75. 75. PUBLIC POLICY ISSUES IN DIRECT MARKETING UNFAIRNESS CUSTOMER IRRITATION DECPTION AND FRAUD SECURITY ISSUES INVASION OF PRIVACY
  76. 76.  IRRITATION: It irritation includes annoying and offending customers. Many people find the increasing number of hard- sell, direct-marketing solicitations by phone, television, and e-mail to be a nuisance.  UNFAIRNESS: It includes taking unfair advantage of impulsive or less-sophisticated buyers Television shopping channels and infomercial— extended-length, direct-response commercials that appear to be television shows demonstrating or discussing a product—may be the worst culprits. They feature smooth-talking hosts, elaborate demonstrations, claims of drastic or short-time price reductions, and easy purchasing to capture buyers who have low sales resistance.
  77. 77.  DECEPTION AND FRAUD: It includes “heat merchants” who design mailers and write copy designed to mislead consumers Some direct marketers exaggerate claims about products and performance, some political fundraisers use questionable gimmicks such as envelopes that resemble official documents, and some nonprofit organizations pretend to conduct surveys when they are actually trying to identify donors.
  78. 78.  INVASION OF PRIVACY: The concern is that marketers may know too much about consumers and use this information to take unfair advantage. This includes sale of databases containing personal information about the consumers.
  79. 79.  EXAMPLE: American Express, long regarded as a leader on privacy issues, does not sell information on specific customer transactions. However, AmEx found itself the target of consumer outrage when it announced a deal to make data on 175 million Americans available to any merchant who accepts AmEx cards. The uproar prompted AmEx to kill the plan. America Online, also targeted by privacy advocates, wound up junking a plan to sell subscribers‘ telephone numbers.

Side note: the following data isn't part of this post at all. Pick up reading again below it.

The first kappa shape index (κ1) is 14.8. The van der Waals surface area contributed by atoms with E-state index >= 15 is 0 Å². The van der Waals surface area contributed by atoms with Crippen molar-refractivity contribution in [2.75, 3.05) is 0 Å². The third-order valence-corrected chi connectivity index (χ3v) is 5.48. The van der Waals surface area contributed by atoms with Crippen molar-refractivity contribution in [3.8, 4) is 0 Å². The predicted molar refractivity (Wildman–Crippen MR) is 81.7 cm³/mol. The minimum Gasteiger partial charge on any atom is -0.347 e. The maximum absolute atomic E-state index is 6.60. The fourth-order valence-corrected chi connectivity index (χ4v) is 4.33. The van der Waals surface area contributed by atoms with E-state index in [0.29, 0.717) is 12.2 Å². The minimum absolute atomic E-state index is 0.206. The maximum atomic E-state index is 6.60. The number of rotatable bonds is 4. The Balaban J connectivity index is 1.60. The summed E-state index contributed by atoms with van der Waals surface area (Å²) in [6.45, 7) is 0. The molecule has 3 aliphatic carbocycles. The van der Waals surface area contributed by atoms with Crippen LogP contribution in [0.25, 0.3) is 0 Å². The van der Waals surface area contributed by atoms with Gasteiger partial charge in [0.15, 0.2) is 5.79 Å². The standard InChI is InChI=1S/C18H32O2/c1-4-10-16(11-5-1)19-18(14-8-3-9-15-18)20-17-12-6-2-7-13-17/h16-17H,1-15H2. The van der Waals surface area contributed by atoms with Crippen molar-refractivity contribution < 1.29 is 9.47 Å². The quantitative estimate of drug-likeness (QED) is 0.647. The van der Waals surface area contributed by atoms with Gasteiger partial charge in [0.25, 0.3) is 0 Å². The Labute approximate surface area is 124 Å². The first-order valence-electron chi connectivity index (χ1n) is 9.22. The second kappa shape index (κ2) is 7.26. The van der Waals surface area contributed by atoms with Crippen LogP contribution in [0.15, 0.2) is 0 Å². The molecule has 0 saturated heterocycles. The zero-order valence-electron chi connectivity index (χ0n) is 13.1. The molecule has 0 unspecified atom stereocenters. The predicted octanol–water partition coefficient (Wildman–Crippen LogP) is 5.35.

80. 80. A NEED FOR ACTION  CAN SPAM: The CAN-SPAM Act, a law that sets the rules for commercial email, establishes requirements for commercial messages, gives recipients the right to have you stop emailing them, and spells out tough penalties for violations.  California Online Privacy Protection Act (OPPA): This law requires operators of commercial web sites or online services that collect personal information on California consumers through a web site to conspicuously post a privacy policy on the site and to comply with its policy.
  81. 81.  Children’s Online Privacy Protection Act (COPPA): The Act (COPPA) gives parents control over what information websites can collect from their kids. The COPPA rule — with new provisions in effect on July 1, 2013 — puts additional protections in place and streamlines other procedures that companies covered by the rule need to follow.  TRUSTe: TRUSTe powers privacy compliance and risk management with comprehensive technology, consulting and certification solutions. Companies worldwide rely on TRUSTe to demonstrate compliance, minimize risk, and build trust.
  82. 82. Sources  Kotler, P.; Bowen, J. and Makens, J. (1999). Marketing for Hospitality and Tourism (2nd ed.). Prentice Hall: New Jersey.  Kotler, P.; Bowen, J. and Makens, J. (2010). Marketing for Hospitality and Tourism (5th ed.). Prentice Hall: New Jersey.  Kotler, P. and Armstrong, G. (2010) Principles of Marketing (13th ed.). Prentice Hall: New Jersey.  www.stastica.com  www.marketing.org